Monday, July 01, 2013

Battle of Gettysburg Pickett's Charge

Title: Battle of Gettysburg. Date Created/Published: c1887 May 16. Medium: 1 print. Summary: Print from the painting called Hancock at Gettysbug by Thure de Thulstrup. Shows Major General George Hancock leading the attack popularly known as "Pickett's Charge."

Reproduction Number: LC-DIG-pga-04033 (digital file from original print) LC-USZC4-1178 (color film copy transparency) LC-USZ62-8379 (b&w film copy neg.) LC -USZC2-498 (color film copy slide)

Rights Advisory: No known restrictions on publication.

This Image (or other media file) is in the public domain because its copyright has expired. This applies to the United States, where Works published prior to 1923 are copyright protected for a maximum of 75 years. See Circular 1 "COPYRIGHT BASICS" PDF from the U.S. Copyright Office. Works published before 1923, in this case c1887, are now in the public domain.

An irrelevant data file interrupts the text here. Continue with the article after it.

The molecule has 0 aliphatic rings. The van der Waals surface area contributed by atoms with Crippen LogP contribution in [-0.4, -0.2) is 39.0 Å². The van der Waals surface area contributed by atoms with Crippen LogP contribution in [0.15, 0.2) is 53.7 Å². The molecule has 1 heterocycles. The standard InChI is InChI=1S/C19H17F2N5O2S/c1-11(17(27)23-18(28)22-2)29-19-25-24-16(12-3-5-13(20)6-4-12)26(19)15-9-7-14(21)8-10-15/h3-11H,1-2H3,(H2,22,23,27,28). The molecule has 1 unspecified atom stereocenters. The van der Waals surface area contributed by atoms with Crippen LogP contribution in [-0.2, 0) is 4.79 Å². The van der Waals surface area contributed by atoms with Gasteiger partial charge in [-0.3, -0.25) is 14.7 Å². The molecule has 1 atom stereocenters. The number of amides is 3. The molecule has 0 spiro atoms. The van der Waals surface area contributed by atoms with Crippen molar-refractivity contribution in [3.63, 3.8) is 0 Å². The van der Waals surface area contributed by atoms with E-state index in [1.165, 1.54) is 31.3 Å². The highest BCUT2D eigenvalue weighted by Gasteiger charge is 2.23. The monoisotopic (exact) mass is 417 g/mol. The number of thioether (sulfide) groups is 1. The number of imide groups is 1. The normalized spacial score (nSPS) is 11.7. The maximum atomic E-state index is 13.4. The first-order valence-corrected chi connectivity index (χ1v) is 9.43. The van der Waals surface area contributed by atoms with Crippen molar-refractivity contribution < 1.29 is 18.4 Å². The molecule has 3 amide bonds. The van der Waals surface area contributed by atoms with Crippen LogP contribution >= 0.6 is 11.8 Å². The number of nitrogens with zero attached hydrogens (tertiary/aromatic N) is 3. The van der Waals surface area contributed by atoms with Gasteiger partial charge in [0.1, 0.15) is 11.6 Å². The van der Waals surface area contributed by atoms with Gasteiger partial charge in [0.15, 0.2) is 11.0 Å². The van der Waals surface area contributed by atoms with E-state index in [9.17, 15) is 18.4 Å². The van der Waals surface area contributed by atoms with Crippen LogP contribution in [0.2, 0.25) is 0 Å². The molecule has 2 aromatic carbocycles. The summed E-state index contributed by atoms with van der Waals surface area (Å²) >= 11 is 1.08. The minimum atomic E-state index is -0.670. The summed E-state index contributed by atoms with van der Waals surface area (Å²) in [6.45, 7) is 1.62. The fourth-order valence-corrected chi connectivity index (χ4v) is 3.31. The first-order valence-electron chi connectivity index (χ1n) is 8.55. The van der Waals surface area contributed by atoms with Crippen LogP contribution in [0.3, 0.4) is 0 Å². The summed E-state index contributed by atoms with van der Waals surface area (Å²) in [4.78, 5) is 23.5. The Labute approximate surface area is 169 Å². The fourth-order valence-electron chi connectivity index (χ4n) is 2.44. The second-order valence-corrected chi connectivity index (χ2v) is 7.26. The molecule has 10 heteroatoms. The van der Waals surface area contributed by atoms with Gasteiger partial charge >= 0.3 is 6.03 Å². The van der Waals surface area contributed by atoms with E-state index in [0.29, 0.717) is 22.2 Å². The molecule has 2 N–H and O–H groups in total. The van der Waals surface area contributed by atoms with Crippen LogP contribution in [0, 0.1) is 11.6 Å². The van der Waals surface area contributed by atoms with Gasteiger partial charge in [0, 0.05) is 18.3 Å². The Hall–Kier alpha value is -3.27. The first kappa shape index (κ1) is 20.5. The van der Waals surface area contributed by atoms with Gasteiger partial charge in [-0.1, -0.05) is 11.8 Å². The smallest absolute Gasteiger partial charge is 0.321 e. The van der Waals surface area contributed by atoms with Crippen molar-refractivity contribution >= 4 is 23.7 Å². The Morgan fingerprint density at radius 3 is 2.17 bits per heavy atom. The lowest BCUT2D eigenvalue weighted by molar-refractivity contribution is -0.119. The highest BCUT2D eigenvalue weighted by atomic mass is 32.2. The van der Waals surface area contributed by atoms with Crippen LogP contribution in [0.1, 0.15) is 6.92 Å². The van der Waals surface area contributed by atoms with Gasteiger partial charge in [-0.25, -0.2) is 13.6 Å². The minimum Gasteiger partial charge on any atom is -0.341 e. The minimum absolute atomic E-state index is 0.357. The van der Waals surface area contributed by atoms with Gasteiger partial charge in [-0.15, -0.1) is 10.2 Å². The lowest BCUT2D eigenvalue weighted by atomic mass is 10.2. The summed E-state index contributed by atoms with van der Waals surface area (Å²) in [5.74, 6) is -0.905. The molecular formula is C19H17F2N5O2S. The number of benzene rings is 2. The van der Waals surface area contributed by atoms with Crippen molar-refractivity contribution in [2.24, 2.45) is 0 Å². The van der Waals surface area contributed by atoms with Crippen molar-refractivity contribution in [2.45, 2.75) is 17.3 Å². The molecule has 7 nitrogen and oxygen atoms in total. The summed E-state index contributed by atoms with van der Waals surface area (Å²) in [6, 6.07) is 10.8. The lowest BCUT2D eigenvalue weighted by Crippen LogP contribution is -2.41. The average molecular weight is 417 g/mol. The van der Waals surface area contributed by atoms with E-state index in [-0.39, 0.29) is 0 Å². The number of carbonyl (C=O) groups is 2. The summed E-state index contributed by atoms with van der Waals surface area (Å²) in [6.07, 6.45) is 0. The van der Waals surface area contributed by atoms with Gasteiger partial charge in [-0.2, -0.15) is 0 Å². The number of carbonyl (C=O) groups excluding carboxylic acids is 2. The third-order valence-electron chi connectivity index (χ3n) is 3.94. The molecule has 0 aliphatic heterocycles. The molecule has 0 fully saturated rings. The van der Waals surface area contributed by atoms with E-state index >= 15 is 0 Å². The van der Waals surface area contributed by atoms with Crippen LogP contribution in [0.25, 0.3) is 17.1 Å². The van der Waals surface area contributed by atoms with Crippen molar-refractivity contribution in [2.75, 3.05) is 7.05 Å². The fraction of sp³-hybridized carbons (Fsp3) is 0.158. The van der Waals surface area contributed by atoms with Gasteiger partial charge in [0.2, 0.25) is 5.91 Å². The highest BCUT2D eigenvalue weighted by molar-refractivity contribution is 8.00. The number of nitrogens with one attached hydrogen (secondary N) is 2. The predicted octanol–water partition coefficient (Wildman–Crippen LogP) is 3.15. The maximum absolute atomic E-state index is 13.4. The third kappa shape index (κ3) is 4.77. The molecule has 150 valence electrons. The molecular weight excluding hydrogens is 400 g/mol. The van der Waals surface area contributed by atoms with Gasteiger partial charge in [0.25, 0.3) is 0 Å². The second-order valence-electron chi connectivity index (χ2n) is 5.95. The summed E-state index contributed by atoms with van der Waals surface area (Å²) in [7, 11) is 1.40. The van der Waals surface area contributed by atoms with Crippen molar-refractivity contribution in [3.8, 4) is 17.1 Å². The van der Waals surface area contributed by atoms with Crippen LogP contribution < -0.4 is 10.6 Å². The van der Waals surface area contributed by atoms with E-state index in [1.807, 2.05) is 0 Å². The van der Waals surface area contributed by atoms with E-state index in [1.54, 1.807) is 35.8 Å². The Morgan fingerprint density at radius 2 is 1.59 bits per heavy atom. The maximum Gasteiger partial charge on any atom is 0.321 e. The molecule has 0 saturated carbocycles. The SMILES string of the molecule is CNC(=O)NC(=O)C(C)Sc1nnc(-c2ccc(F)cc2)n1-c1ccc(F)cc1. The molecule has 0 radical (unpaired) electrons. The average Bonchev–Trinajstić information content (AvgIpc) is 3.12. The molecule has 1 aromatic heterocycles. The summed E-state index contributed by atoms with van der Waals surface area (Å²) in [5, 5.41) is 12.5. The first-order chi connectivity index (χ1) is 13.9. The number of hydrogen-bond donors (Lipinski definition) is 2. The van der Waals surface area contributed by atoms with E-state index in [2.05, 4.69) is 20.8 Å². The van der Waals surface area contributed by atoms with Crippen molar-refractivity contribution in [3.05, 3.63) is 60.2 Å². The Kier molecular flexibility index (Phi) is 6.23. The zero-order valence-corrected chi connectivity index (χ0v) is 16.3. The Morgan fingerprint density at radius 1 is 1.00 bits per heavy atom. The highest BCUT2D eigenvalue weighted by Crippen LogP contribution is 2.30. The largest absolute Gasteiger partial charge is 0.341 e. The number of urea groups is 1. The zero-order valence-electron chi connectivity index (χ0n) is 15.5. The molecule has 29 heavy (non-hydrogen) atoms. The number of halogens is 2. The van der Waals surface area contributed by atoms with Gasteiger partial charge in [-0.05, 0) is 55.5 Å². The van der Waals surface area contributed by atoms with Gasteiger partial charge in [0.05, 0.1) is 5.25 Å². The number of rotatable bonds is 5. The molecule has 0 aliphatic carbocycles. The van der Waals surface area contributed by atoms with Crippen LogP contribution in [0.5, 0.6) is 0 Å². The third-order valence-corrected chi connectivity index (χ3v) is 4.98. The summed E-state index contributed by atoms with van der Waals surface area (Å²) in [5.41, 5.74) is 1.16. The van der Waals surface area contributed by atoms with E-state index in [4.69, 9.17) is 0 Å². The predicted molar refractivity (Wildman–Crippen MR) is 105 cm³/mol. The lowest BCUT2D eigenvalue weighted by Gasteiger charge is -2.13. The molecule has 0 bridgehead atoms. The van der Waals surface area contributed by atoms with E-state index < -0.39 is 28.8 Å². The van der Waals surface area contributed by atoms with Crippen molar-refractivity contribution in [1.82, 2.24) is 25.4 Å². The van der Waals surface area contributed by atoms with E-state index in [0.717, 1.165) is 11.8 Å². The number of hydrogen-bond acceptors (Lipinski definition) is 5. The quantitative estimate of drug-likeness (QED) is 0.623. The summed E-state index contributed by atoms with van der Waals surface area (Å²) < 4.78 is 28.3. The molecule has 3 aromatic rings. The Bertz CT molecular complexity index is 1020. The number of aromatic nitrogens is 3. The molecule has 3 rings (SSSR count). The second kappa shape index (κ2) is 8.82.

This file is also in the public domain in countries that figure copyright from the date of death of the artist (post mortem auctoris in this case Thure de Thulstrup April 5, 1848 – June 9, 1930, and that most commonly runs for a period of 50 to 70 years from December 31 of that year.

Call Number: PGA - Prang--Battle of Gettysburg (C size) [P&P] Repository: Library of Congress Prints and Photographs Division Washington, D.C. 20540 USA. Notes: G12949 U.S. Copyright Office. This record contains unverified data from PGA shelflist card. Associated name on shelflist card: Prang, (L.) & Co.

Battle of Gettysburg Pickett's Charge clipart

Elements of the two armies initially collided at Gettysburg on July 1, 1863, as Lee urgently concentrated his forces there, his objective being to engage the Union army and destroy it. Low ridges to the northwest of town were defended initially by a Union cavalry division under Brig. Gen. John Buford, and soon reinforced with two corps of Union infantry. However, two large Confederate corps assaulted them from the northwest and north, collapsing the hastily developed Union lines, sending the defenders retreating through the streets of town to the hills just to the south.

Image edited by sookietex. Unedited image

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